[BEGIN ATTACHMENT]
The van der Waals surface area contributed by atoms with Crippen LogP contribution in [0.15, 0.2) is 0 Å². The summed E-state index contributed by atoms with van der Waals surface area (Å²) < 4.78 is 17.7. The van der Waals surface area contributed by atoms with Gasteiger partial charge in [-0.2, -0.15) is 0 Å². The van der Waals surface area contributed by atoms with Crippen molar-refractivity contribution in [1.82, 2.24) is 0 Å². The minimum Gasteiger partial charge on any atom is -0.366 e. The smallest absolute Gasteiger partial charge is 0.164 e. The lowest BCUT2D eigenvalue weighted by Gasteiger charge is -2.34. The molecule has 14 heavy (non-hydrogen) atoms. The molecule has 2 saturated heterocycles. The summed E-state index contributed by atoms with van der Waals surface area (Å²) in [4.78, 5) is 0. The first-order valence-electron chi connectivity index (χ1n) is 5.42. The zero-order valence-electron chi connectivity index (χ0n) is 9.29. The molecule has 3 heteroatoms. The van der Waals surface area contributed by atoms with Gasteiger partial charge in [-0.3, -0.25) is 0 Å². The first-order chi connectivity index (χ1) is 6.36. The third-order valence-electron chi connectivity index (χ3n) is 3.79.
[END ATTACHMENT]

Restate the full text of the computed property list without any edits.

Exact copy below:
The van der Waals surface area contributed by atoms with Crippen LogP contribution in [0.15, 0.2) is 0 Å². The summed E-state index contributed by atoms with van der Waals surface area (Å²) < 4.78 is 17.7. The van der Waals surface area contributed by atoms with Gasteiger partial charge in [-0.2, -0.15) is 0 Å². The van der Waals surface area contributed by atoms with Crippen molar-refractivity contribution in [1.82, 2.24) is 0 Å². The minimum Gasteiger partial charge on any atom is -0.366 e. The smallest absolute Gasteiger partial charge is 0.164 e. The lowest BCUT2D eigenvalue weighted by Gasteiger charge is -2.34. The molecule has 14 heavy (non-hydrogen) atoms. The molecule has 2 saturated heterocycles. The summed E-state index contributed by atoms with van der Waals surface area (Å²) in [4.78, 5) is 0. The first-order valence-electron chi connectivity index (χ1n) is 5.42. The zero-order valence-electron chi connectivity index (χ0n) is 9.29. The molecule has 3 heteroatoms. The van der Waals surface area contributed by atoms with Gasteiger partial charge in [-0.3, -0.25) is 0 Å². The first-order chi connectivity index (χ1) is 6.36. The third-order valence-electron chi connectivity index (χ3n) is 3.79.